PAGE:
UpHealth runs healthcare platform Thrasys Inc. and MedQuest Pharmacy, along with two other behavioral health companies. The merger with Cloudbreak, which under the pandemic expanded their interpretation services to remote medicine, will give the new company a foothold in almost 2,000 hospitals.

"What we wanted to do was form a business that could really be a digital infrastructure for health care across the continuum of care, right from home to hospital," said Jamey Edwards, the co-founder and CEO of Cloudbreak. Under the agreement, he will become the company's chief operating officer.

GigCapital2 expects the merger transaction to close at the start of Q1 2021. UpHealth will be publicly traded under the ticker "UPH" on the New York Stock Exchange. UpHealth's integrated care management platform serves over 5 million people, and is expected to reach 40 million over the next three years, according to the company.

Jamey Edwards, Cloudbreak

Jamey Edwards, co-founder and executive director of Cloudbreak

COVID-19 caused a meteoric growth in the use of telehealth services. In February, 0.1% of Medicare primary visits were provided through telehealth. In April, that number was nearly 44%, according to the U.S. Department of Health and Human Services.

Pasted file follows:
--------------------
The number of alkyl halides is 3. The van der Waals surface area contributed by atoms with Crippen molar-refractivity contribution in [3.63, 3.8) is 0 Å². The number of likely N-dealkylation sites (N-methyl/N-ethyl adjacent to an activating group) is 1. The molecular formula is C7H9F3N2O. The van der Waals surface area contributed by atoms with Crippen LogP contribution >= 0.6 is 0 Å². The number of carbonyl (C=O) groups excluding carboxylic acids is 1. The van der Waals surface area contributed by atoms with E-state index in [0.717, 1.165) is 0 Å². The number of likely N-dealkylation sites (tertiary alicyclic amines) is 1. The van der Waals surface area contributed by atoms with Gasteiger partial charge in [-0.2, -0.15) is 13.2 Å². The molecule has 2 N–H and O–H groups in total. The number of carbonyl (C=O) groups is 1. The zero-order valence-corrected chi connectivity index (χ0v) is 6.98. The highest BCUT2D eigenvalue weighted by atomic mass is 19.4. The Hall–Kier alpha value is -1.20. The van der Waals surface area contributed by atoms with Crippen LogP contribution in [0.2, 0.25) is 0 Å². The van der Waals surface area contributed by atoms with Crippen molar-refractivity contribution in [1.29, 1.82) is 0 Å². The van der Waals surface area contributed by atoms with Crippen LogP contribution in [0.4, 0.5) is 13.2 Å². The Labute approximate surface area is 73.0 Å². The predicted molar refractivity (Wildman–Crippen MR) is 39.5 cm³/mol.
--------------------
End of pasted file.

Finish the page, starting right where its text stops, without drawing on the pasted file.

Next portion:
"Key stakeholders have seen and responded well to the benefits that telemedicine can bring, but they need a more comprehensive, integrated solution," said Al Gatmaitan, who has been named the co-chief executive officer of UpHealth. "This is what UpHealth focuses on, the adoption of digital health solutions well beyond the pandemic crisis."

The deal with the blank check company GigCapital2 gives the two digital health companies access to a wider network. UpHealth and its family of companies operate in 10 countries and their pharmacy has 13,000 e-prescribers in the U.S.

UpHealth will use the Cloudbreak platform as part of their global telehealth services to provide patients with round-the-clock care under a variety of specialties, including telepsychiatry and tele-urology. UpHealth also has contracts internationally, to provide country-wide care in India, Southeast Asia and Africa.

Edwards joined Cloudbreak in 2008 when it went from public to private. It has raised $35 million in venture funds, most recently in the first quarter of this year scoring $10 million from Columbia Partners Private Capital.

Editor's note: An earlier version of this story identified Jamey Edwards as executive director of Cloudbreak, he is its CEO.

Ryan Edwards, the co-founder of Happier Camper, said he's asked all the time if his company leans on influencer marketing to promote their vintage-style trailers beloved by millennials.

With a waitlist six months out and demand growing from hotel-weary travelers, he said it isn't a priority yet.

"We almost don't need to," said Edwards.

That's because the $25,000 to $50,000 custom trailers have been a hit with a loyal fan base, and rising demand during the pandemic has only helped. Orders for compact trailers at the lower price end, including Happier Camper's 75-square-foot camper, are growing as newbie road trippers look for COVID-safe travels.